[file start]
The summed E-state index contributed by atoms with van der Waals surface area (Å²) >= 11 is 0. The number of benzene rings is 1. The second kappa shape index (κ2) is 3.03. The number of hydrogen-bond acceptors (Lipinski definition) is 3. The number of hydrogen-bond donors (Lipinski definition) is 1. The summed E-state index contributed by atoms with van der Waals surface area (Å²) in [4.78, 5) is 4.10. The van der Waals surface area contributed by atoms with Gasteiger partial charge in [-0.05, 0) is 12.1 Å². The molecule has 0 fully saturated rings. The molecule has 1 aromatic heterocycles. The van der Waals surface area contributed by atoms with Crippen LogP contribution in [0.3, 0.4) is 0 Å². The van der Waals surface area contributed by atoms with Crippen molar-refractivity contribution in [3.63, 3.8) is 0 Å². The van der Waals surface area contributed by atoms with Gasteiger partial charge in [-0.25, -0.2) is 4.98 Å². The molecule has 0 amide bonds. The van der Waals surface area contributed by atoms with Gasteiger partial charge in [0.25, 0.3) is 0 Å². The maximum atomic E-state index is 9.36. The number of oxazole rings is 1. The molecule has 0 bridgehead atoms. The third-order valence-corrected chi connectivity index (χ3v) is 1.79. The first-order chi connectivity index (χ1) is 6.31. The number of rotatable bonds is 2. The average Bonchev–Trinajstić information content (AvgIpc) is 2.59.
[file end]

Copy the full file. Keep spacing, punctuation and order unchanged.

The summed E-state index contributed by atoms with van der Waals surface area (Å²) >= 11 is 0. The number of benzene rings is 1. The second kappa shape index (κ2) is 3.03. The number of hydrogen-bond acceptors (Lipinski definition) is 3. The number of hydrogen-bond donors (Lipinski definition) is 1. The summed E-state index contributed by atoms with van der Waals surface area (Å²) in [4.78, 5) is 4.10. The van der Waals surface area contributed by atoms with Gasteiger partial charge in [-0.05, 0) is 12.1 Å². The molecule has 0 fully saturated rings. The molecule has 1 aromatic heterocycles. The van der Waals surface area contributed by atoms with Crippen LogP contribution in [0.3, 0.4) is 0 Å². The van der Waals surface area contributed by atoms with Crippen molar-refractivity contribution in [3.63, 3.8) is 0 Å². The van der Waals surface area contributed by atoms with Gasteiger partial charge in [-0.25, -0.2) is 4.98 Å². The molecule has 0 amide bonds. The van der Waals surface area contributed by atoms with Gasteiger partial charge in [0.25, 0.3) is 0 Å². The maximum atomic E-state index is 9.36. The number of oxazole rings is 1. The molecule has 0 bridgehead atoms. The third-order valence-corrected chi connectivity index (χ3v) is 1.79. The first-order chi connectivity index (χ1) is 6.31. The number of rotatable bonds is 2. The average Bonchev–Trinajstić information content (AvgIpc) is 2.59.